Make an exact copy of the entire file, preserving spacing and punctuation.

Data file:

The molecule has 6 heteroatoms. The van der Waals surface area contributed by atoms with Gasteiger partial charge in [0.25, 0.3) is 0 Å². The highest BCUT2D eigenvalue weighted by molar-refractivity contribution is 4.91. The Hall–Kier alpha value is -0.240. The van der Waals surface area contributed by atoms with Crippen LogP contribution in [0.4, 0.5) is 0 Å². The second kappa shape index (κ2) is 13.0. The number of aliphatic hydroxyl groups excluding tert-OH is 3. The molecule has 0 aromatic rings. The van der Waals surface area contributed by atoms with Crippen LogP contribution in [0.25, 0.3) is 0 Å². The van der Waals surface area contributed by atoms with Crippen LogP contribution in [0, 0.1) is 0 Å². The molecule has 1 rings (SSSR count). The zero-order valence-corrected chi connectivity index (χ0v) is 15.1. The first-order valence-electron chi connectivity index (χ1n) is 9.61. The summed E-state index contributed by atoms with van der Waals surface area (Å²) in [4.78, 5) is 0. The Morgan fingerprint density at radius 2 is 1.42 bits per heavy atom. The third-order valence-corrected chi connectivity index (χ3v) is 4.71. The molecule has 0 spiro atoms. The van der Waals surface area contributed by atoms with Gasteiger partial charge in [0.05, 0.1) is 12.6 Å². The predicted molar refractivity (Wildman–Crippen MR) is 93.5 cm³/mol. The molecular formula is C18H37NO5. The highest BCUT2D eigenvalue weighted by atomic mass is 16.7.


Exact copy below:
The molecule has 6 heteroatoms. The van der Waals surface area contributed by atoms with Gasteiger partial charge in [0.25, 0.3) is 0 Å². The highest BCUT2D eigenvalue weighted by molar-refractivity contribution is 4.91. The Hall–Kier alpha value is -0.240. The van der Waals surface area contributed by atoms with Crippen LogP contribution in [0.4, 0.5) is 0 Å². The second kappa shape index (κ2) is 13.0. The number of aliphatic hydroxyl groups excluding tert-OH is 3. The molecule has 0 aromatic rings. The van der Waals surface area contributed by atoms with Crippen LogP contribution in [0.25, 0.3) is 0 Å². The van der Waals surface area contributed by atoms with Crippen LogP contribution in [0, 0.1) is 0 Å². The molecule has 1 rings (SSSR count). The zero-order valence-corrected chi connectivity index (χ0v) is 15.1. The first-order valence-electron chi connectivity index (χ1n) is 9.61. The summed E-state index contributed by atoms with van der Waals surface area (Å²) in [4.78, 5) is 0. The Morgan fingerprint density at radius 2 is 1.42 bits per heavy atom. The third-order valence-corrected chi connectivity index (χ3v) is 4.71. The molecule has 0 spiro atoms. The van der Waals surface area contributed by atoms with Gasteiger partial charge in [0.05, 0.1) is 12.6 Å². The predicted molar refractivity (Wildman–Crippen MR) is 93.5 cm³/mol. The molecular formula is C18H37NO5. The highest BCUT2D eigenvalue weighted by atomic mass is 16.7.